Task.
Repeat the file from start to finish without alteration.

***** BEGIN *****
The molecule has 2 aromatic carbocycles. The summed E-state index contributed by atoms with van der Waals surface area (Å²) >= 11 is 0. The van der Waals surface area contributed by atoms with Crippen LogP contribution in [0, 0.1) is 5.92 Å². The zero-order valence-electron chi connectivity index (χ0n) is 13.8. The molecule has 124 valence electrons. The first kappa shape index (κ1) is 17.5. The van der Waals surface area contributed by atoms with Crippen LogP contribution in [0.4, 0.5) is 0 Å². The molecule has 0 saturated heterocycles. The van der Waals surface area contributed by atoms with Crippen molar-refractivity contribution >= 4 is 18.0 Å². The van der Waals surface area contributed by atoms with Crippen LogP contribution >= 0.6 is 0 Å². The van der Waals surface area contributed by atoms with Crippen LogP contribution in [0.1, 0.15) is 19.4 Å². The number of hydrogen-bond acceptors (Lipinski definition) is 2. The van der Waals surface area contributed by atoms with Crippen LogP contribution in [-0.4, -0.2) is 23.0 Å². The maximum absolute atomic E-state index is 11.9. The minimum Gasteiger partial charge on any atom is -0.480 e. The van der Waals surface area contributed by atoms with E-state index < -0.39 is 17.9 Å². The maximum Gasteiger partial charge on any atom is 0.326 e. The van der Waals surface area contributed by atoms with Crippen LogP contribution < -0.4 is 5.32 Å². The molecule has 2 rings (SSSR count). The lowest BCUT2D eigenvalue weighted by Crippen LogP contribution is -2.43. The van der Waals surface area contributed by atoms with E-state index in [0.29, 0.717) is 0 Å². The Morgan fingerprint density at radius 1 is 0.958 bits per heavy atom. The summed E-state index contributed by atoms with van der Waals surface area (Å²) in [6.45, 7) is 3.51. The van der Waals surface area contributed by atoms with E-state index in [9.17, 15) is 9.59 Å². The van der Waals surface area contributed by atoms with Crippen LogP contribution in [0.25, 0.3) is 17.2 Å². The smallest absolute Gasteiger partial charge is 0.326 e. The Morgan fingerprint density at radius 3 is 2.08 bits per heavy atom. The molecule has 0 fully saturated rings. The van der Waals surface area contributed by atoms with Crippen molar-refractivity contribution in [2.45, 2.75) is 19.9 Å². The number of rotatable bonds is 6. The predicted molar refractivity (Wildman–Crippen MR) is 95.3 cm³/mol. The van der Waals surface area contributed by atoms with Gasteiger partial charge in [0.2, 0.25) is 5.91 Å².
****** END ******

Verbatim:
The molecule has 2 aromatic carbocycles. The summed E-state index contributed by atoms with van der Waals surface area (Å²) >= 11 is 0. The van der Waals surface area contributed by atoms with Crippen LogP contribution in [0, 0.1) is 5.92 Å². The zero-order valence-electron chi connectivity index (χ0n) is 13.8. The molecule has 124 valence electrons. The first kappa shape index (κ1) is 17.5. The van der Waals surface area contributed by atoms with Crippen LogP contribution in [0.4, 0.5) is 0 Å². The molecule has 0 saturated heterocycles. The van der Waals surface area contributed by atoms with Crippen molar-refractivity contribution >= 4 is 18.0 Å². The van der Waals surface area contributed by atoms with Crippen LogP contribution >= 0.6 is 0 Å². The van der Waals surface area contributed by atoms with Crippen LogP contribution in [0.1, 0.15) is 19.4 Å². The number of hydrogen-bond acceptors (Lipinski definition) is 2. The van der Waals surface area contributed by atoms with Crippen LogP contribution in [-0.4, -0.2) is 23.0 Å². The maximum absolute atomic E-state index is 11.9. The minimum Gasteiger partial charge on any atom is -0.480 e. The van der Waals surface area contributed by atoms with E-state index < -0.39 is 17.9 Å². The maximum Gasteiger partial charge on any atom is 0.326 e. The van der Waals surface area contributed by atoms with Crippen LogP contribution < -0.4 is 5.32 Å². The molecule has 2 rings (SSSR count). The lowest BCUT2D eigenvalue weighted by Crippen LogP contribution is -2.43. The van der Waals surface area contributed by atoms with E-state index in [0.29, 0.717) is 0 Å². The Morgan fingerprint density at radius 1 is 0.958 bits per heavy atom. The summed E-state index contributed by atoms with van der Waals surface area (Å²) in [6.45, 7) is 3.51. The van der Waals surface area contributed by atoms with E-state index in [9.17, 15) is 9.59 Å². The van der Waals surface area contributed by atoms with Crippen LogP contribution in [0.25, 0.3) is 17.2 Å². The smallest absolute Gasteiger partial charge is 0.326 e. The Morgan fingerprint density at radius 3 is 2.08 bits per heavy atom. The molecule has 0 fully saturated rings. The van der Waals surface area contributed by atoms with Crippen molar-refractivity contribution in [2.45, 2.75) is 19.9 Å². The number of rotatable bonds is 6. The predicted molar refractivity (Wildman–Crippen MR) is 95.3 cm³/mol. The van der Waals surface area contributed by atoms with Gasteiger partial charge in [0.2, 0.25) is 5.91 Å².